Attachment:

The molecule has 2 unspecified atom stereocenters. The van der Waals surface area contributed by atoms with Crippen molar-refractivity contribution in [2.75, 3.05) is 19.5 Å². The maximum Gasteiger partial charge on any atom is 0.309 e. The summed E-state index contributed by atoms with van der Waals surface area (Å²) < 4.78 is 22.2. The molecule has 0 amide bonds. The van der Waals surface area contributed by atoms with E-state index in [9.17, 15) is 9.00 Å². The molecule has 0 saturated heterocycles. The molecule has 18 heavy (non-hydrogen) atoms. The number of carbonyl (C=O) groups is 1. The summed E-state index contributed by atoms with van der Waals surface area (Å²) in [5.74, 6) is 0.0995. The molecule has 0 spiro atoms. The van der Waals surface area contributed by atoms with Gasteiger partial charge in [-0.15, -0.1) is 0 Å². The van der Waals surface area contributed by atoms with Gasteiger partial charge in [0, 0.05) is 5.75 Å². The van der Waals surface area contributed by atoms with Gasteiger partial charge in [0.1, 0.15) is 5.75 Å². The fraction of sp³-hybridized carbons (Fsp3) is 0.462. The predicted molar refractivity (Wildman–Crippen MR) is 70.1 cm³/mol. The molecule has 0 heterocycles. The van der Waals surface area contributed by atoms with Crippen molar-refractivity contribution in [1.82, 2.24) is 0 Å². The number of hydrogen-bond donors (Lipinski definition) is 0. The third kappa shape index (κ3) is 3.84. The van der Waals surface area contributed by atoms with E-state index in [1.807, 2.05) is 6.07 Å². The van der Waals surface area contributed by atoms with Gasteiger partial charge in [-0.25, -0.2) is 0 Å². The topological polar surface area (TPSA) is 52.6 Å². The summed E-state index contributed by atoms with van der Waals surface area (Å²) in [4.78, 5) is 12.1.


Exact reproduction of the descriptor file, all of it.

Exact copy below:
The molecule has 2 unspecified atom stereocenters. The van der Waals surface area contributed by atoms with Crippen molar-refractivity contribution in [2.75, 3.05) is 19.5 Å². The maximum Gasteiger partial charge on any atom is 0.309 e. The summed E-state index contributed by atoms with van der Waals surface area (Å²) < 4.78 is 22.2. The molecule has 0 amide bonds. The van der Waals surface area contributed by atoms with E-state index in [9.17, 15) is 9.00 Å². The molecule has 0 saturated heterocycles. The molecule has 18 heavy (non-hydrogen) atoms. The number of carbonyl (C=O) groups is 1. The summed E-state index contributed by atoms with van der Waals surface area (Å²) in [5.74, 6) is 0.0995. The molecule has 0 spiro atoms. The van der Waals surface area contributed by atoms with Gasteiger partial charge in [-0.15, -0.1) is 0 Å². The van der Waals surface area contributed by atoms with Gasteiger partial charge in [0, 0.05) is 5.75 Å². The van der Waals surface area contributed by atoms with Gasteiger partial charge in [0.1, 0.15) is 5.75 Å². The fraction of sp³-hybridized carbons (Fsp3) is 0.462. The predicted molar refractivity (Wildman–Crippen MR) is 70.1 cm³/mol. The molecule has 0 heterocycles. The van der Waals surface area contributed by atoms with Crippen molar-refractivity contribution in [1.82, 2.24) is 0 Å². The number of hydrogen-bond donors (Lipinski definition) is 0. The third kappa shape index (κ3) is 3.84. The van der Waals surface area contributed by atoms with E-state index in [1.807, 2.05) is 6.07 Å². The van der Waals surface area contributed by atoms with Gasteiger partial charge in [-0.25, -0.2) is 0 Å². The topological polar surface area (TPSA) is 52.6 Å². The summed E-state index contributed by atoms with van der Waals surface area (Å²) in [4.78, 5) is 12.1.